WME: Who chose the songs for the project? Did those songs originate with a certain street musician that got the ball rolling? Or were the musicians asked to perform certain internationally recognized songs, such as Stand by Me and Bob Marley’s classics? (By the way Bob Marley does cross many boundaries even reaching nomadic Tuareg musicians in the Sahara—that to me is amazingly powerful).


JW: Mark Johnson and Enzo Buono chose the songs that we used as our songs around the world except the song, Don’t Worry which was an original written by a street musician in Barcelona. And the individual performances and their songs were chosen by the individual or band themselves. After the song choice was made, such as Stand By Me or One Love, we would choose a musician to start the song and then build upon that with other musicians as we traveled. For example, Roger Ridley started Stand By Me by singing and playing the guitar. We then traveled to New Orleans and added Grandpa Elliott and Roberto Luti and so on….

WME: I think the documentary Playing for Change (Peace Through Music) brings us a powerful message because you and Mark Johnson reveal some tense situations around the world in which music played a peaceful role, such as the aftermath of Hurricane Katrina in New Orleans (whose heart doesn’t that reach?), post Apartheid South Africa (which is not as peaceful and prosperous as some people would like to think), Northern Ireland, Israel/Palestine, etc… So how was the filming schedule planned? Did it flow organically or were the hotspots in the world discussed as possible destinations to make a point about the power of music?

JW: The destinations were both a mix of being pre-planned and thought out and spontaneous. The locations you mentioned above such as South Africa, New Orleans and Israel were definitely pre-planned. Music is an integral part of these locations and each has experienced an event or set of events that caused turmoil and despair and used music as a way to persevere through it.


WME: What was your favorite destination and why?

JW: Dharamsala, India was my favorite location. It is the most northern part of India near the Himalaya Mountain range and it’s the home of the Dalai Lama and many Tibetans in exile. I enjoyed the humble spirit it has and the peaceful energy it exudes. There is something about being near mountains that I’ve always been drawn too throughout my life…not sure why that is.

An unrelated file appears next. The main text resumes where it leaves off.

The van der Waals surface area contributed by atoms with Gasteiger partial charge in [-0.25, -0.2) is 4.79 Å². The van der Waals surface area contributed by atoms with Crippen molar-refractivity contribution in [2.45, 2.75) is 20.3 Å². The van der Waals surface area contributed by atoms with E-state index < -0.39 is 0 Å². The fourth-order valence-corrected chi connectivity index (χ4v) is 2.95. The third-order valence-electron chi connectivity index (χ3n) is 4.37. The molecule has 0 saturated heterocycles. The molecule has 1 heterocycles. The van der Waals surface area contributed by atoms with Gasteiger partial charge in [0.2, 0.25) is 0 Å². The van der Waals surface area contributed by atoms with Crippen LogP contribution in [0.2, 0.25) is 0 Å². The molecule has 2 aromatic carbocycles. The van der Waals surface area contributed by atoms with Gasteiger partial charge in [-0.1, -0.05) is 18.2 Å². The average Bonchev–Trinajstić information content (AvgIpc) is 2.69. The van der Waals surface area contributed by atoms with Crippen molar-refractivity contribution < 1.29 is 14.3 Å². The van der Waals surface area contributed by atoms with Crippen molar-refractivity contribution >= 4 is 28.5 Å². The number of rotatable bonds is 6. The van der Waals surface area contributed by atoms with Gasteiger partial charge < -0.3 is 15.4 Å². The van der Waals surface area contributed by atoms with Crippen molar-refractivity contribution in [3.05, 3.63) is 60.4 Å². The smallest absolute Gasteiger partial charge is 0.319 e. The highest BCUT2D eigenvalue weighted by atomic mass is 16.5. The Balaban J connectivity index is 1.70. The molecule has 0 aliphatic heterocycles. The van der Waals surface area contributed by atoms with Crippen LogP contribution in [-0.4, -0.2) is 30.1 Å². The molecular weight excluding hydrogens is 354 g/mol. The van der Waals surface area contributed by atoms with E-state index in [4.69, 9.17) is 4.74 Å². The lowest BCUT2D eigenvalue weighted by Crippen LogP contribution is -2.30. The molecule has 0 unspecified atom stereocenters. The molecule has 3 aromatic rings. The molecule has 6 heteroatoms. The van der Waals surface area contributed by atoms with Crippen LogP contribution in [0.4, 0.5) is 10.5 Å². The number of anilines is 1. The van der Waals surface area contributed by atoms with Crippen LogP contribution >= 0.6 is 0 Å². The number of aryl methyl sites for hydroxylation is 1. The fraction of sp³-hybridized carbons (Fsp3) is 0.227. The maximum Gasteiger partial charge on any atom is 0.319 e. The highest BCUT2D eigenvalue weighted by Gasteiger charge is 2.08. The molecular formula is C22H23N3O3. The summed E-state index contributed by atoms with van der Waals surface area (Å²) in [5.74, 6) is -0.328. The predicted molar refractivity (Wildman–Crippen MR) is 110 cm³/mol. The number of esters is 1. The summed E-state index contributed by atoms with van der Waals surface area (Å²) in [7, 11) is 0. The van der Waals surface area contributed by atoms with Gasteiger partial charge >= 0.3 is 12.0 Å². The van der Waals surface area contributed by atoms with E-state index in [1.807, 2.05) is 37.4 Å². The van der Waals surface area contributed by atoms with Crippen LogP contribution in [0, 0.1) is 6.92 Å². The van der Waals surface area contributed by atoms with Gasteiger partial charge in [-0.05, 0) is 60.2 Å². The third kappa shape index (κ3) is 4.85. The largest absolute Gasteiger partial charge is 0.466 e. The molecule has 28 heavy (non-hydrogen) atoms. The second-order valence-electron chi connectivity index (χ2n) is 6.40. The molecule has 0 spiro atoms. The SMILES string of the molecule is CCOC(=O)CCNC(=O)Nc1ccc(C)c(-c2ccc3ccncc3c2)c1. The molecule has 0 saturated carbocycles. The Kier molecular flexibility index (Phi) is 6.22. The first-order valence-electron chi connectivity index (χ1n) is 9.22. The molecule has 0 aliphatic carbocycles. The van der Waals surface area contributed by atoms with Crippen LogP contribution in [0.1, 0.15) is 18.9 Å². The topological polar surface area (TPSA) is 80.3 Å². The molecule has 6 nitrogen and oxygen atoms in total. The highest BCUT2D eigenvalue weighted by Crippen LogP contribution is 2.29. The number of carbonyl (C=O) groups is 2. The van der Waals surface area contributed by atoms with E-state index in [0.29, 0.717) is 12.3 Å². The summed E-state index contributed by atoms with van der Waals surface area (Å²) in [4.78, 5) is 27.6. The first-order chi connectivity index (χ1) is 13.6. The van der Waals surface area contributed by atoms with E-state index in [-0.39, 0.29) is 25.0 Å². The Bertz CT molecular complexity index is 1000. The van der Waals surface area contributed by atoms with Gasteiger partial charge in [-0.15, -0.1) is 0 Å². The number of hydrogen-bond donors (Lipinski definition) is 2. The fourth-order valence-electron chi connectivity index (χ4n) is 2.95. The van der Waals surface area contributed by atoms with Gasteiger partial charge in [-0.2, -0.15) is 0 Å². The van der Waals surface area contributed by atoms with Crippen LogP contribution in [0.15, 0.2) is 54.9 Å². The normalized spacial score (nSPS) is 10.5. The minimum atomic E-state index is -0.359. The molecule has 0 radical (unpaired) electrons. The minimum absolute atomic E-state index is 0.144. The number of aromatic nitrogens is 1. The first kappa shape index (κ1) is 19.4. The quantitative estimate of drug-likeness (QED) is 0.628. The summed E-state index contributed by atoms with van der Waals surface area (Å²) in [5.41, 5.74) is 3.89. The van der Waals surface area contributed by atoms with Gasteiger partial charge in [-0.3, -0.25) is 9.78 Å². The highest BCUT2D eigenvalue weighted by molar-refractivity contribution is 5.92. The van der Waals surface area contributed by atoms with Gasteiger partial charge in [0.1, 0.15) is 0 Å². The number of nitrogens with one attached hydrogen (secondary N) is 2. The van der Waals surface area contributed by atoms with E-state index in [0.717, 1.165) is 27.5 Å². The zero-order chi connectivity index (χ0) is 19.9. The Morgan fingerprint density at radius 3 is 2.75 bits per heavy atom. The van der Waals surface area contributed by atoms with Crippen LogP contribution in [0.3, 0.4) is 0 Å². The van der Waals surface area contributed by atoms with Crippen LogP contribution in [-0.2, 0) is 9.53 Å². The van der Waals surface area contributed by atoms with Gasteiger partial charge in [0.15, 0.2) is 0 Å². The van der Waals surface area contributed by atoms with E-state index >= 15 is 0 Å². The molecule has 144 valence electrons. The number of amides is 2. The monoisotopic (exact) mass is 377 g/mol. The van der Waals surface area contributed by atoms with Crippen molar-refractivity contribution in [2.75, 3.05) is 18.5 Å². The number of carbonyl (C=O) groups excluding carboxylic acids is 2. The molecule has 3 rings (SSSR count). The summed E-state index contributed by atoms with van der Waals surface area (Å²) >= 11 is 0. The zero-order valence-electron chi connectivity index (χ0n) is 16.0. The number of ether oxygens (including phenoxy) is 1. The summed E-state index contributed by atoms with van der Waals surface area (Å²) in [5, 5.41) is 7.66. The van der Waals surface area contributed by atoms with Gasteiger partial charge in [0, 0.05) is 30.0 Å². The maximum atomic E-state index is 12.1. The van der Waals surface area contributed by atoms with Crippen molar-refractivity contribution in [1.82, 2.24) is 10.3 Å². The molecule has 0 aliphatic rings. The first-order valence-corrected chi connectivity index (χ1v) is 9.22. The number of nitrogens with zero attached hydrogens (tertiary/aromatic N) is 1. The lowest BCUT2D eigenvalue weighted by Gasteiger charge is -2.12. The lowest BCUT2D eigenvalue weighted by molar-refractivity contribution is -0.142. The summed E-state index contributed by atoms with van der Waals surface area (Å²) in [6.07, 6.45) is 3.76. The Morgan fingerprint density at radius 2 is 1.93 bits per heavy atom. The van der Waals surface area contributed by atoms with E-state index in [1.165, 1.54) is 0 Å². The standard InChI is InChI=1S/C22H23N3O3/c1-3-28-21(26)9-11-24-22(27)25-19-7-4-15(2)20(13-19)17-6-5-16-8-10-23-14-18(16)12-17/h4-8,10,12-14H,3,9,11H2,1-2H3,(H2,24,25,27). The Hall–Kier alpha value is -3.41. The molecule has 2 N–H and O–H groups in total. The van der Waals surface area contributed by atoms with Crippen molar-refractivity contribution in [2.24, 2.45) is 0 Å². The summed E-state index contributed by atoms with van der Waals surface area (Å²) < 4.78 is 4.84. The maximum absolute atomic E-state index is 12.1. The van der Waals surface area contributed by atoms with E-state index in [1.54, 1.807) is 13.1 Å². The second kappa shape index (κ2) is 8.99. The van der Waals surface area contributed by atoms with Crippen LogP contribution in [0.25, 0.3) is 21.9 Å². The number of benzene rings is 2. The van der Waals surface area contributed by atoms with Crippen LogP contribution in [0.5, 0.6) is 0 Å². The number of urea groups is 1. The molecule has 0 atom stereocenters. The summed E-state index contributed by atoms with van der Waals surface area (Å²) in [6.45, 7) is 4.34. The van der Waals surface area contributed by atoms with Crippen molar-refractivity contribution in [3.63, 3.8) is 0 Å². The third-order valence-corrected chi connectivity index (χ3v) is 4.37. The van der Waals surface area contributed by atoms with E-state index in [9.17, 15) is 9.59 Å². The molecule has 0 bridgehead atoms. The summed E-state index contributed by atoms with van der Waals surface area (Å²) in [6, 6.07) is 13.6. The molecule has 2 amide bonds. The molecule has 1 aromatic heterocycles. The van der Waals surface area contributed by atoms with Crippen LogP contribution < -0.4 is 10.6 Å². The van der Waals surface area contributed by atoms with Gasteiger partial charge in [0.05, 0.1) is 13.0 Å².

WME: Did you run into any trouble with government officials or immigrations in any of the countries that you visited?

JW: No, we never did run into any trouble with government officials. We only traveled with 4 to 5 people and our equipment was minimal, so we were never questioned by immigration upon entry.

WME: Where did you and the small crew feel most welcomed? And what destination most shocked or surprised you, musically and socially?

JW: I don’t think there was one location over another that we felt more welcomed. We were welcomed beautifully everywhere we went and had the most gracious local guides in every location. I was pretty shocked in South Africa at both the music and its society. I didn’t know the complete history of apartheid and to be able to discuss and witness first-hand, its effect, was overwhelming and insightful. Plus, I was inspired at the power music had to overcome that horrible time for South Africans…their choral music swept me away, I really fell in love with it.

WME: Playing for Change in a short span of a few years started with video and music recording projects and has branched out to include a foundation and a PBS special, where do you go from here?

JW: Well, Playing for Change is a movement and a concept that will continue to evolve in all mediums. Right now we are preparing for the film’s release on DVD and our bands’ fall tour. A major part of Playing for Change now is our band; they are a huge force representing our project around the country and hopefully around the world in the future. We also have the Playing for Change Foundation which has just completed its’ first music school in Guguletu, South Africa and has recently broke ground on another school in Ghana as well as Tintale, Nepal.

WME: Final question. Has your musical taste and worldview transformed after completing the films? And do you believe that world peace is possible now that you have witnessed a real hunger worldwide for peace, cooperation, sharing and celebration through music?


JW: My musical taste hasn’t necessarily changed, but has grown. I experienced many new types of music that I never would have explored otherwise and am so grateful for that. It’s a true and unbelievable blessing to have been a part of Playing for Change and to explore different cultures and music from around the world. And I do believe world peace is possible, but also realize that it will take an enormous effort from us all. And in some circumstances it will take a difficult paradigm shift, but the power of thought is tremendous and if we all understand each other’s differences and accept that beauty, world peace has a chance.